(6) Mr. Petit–Dutaillis6 modifies Mr. Davis’s theory materially. The conference, at which the unofficial note–taker was present, must have taken place shortly before the framing of the Articuli Baronum, and the note–taker himself may have been an emissary of Philip Augustus, possibly a spy of humble origin, collecting information in furtherance of Philip’s designs on England. (7) The most recent, detailed, and ingenious theory is that of Dr. Ludwig Riess of Berlin,1 who thinks that a copy of the first Henry’s Charter was sent to John for convenience of reference when the latter, amid the misfortunes of the ill–starred campaign of 1214, was trying to make terms with the rebellious northern barons, and that jottings subsequently made on the blank space at the foot of the parchment, as to concessions granted by John, constitute the so–called “unknown charter.”
Successive clauses of the document tell the story of its genesis—and a romantic story it is. When the northern barons met the demand of 26th May, 1214, for a scutage, by the counter demand for a confirmation of Henry Beauclerk’s Charter, John’s Regent, Peter des Roches, wrote to the King, then in Poitou, for instructions, enclosing a transcript of Henry’s Charter, to which he had appended a jotting to remind John of the promise already made on 28th August, 1213, through Stephen Langton. This note forms, in Dr. Riess’s theory, clause one of the much discussed document. Thereafter a period of haggling ensued between John and the distant rebels, with Peter and perhaps also the archbishop as intermediaries, the King making a careful memorandum from time to time of each concession wrung from him by the obduracy of the barons. The King is thus the author of clauses 2 to 12 inclusive, couched in the informal first person singular, each new group opening with the word “adhuc.”
The original document, which thus represented the stages of unsuccessful negotiations extending over several months, was captured, so it is inferred, by the French. After a copy had been made for preservation at Paris, the original was sent by Philip to the barons that they might embarrass John by confronting him with concessions in his own handwriting which he now desired to repudiate. When Henry’s Charter was produced by Stephen Langton at Bury St. Edmunds on 4th November, 1214, it was the royal jottings appended to it, not the familiar, century–old charter itself, that produced the sensation which modern writers have found so hard to explain.
Such is Dr. Riess’s brilliant effort at historical reconstruction: the main difficulties to its acceptance are that it involves too many unproved assumptions; that John, before the failure of his schemes, was unlikely to authorize substantial concessions, or to make careful memoranda of them as though he meant to keep his promises; and that five months, between May and October, would not suffice for the conduct of protracted negotiations between John in Poitou and the malcontents scattered through the north of England.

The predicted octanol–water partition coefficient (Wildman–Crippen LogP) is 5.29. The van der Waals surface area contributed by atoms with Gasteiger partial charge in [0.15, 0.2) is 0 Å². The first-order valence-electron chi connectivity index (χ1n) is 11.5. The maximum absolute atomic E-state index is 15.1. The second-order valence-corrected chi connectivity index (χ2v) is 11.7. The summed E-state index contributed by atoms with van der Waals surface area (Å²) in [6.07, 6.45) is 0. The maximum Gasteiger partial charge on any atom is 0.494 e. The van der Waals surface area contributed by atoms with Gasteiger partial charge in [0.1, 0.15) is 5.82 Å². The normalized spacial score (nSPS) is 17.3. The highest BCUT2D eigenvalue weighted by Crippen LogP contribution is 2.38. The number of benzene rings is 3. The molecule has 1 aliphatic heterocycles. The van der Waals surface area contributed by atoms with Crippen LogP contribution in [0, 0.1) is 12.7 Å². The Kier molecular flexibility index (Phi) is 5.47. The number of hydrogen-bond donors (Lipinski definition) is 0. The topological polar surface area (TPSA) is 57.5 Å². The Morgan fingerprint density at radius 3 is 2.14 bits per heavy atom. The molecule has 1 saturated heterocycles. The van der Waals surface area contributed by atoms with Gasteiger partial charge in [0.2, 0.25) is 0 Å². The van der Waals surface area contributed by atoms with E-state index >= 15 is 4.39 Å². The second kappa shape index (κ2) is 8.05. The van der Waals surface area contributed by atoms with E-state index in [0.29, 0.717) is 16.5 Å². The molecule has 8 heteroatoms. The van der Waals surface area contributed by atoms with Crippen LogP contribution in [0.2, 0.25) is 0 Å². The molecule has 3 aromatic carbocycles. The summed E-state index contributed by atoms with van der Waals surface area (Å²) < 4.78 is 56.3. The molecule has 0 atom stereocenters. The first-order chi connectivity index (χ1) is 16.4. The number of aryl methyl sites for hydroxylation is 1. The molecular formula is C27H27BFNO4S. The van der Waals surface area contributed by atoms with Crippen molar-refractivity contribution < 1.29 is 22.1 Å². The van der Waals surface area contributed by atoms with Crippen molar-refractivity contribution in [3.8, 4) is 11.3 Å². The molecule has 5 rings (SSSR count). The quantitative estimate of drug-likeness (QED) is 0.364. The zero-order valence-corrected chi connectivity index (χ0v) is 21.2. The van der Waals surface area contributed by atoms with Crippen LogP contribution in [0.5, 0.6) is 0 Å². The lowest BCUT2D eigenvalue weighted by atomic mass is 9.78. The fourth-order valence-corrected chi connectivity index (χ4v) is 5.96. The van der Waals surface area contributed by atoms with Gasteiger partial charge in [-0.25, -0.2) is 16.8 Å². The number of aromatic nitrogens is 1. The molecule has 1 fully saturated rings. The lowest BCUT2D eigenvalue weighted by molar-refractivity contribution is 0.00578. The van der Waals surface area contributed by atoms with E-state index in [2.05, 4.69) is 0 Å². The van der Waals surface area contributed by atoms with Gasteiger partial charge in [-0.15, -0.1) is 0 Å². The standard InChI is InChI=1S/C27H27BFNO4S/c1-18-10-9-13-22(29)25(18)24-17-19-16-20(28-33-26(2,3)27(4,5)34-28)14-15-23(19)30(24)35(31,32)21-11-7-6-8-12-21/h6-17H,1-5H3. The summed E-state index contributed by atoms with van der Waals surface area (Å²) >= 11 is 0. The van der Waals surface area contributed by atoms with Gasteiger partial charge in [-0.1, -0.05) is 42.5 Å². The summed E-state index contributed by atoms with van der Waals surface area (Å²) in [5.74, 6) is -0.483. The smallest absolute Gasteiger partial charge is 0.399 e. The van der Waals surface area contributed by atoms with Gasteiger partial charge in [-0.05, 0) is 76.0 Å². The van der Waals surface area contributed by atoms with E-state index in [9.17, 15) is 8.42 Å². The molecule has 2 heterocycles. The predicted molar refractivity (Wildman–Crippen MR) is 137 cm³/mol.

It is beyond doubt, however, that offers and counteroffers, of which the schedule of Easter was only one, passed to and fro, between March and June of the year 1215. The negotiations of which our document contains a record may have taken place between the respective dates of the “schedule” and the Articuli. It would be easy to explain the presence of a copy in the French archives on the assumption that the original was among “the charters of liberties” surrendered by Louis in 1217. This trifling amendment would meet some of the objections to Dr. Riess’s theory, which in all essentials seems to be the most convincing yet suggested. In any view, the “unknown charter” would appear to be a link between the Charter of 1100 and the Articuli.
It would clearly be inadvisable to found conclusions upon a document, the nature and authenticity of which form the subject of so many rival theories; but even if further investigation proves it to be a forgery, a forgery of contemporary date may still throw light on otherwise obscure passages in genuine charters. Instances of this will be found in the sequel.
Previous Editions and Commentaries.
I. Printed Editions of the Text. Prior to 1759, even the best informed writers on English history laboured under much confusion in regard to the various charters of liberties. Few seem to have been aware that fundamental differences existed between the charter granted by John and the reissues of Henry. Much of the blame must be borne by Roger of Wendover, who, in his account of the transactions at Runnymede, incorporated, in place of John’s Charter, the text of the two charters granted by Henry.1
Early editions of “Magna Carta,” then, are not of John’s Charter at all, but give the text of Edward’s Inspeximus of Henry’s reissue of 1225. The very earliest of these to be printed was apparently that published on 9th October, 1499, by Richard Pynson, the King’s printer.2 The same document was followed in numerous editions by Pynson, Redman, Berthelet, Tottel, Marshe and Wight, from 1499 to 1618. It was not until Blackstone’s day, however, that John’s Charter appeared in print. Of the numerous editions that have since appeared, only four call for separate notice.
(1) In 1759 appeared Sir William Blackstone’s scholarly work entitled The Great Charter and the Charter of the Forest, containing accurate texts of all the important issues of the Charters of Liberties carefully prepared from the original manuscripts so far as these were known to him.3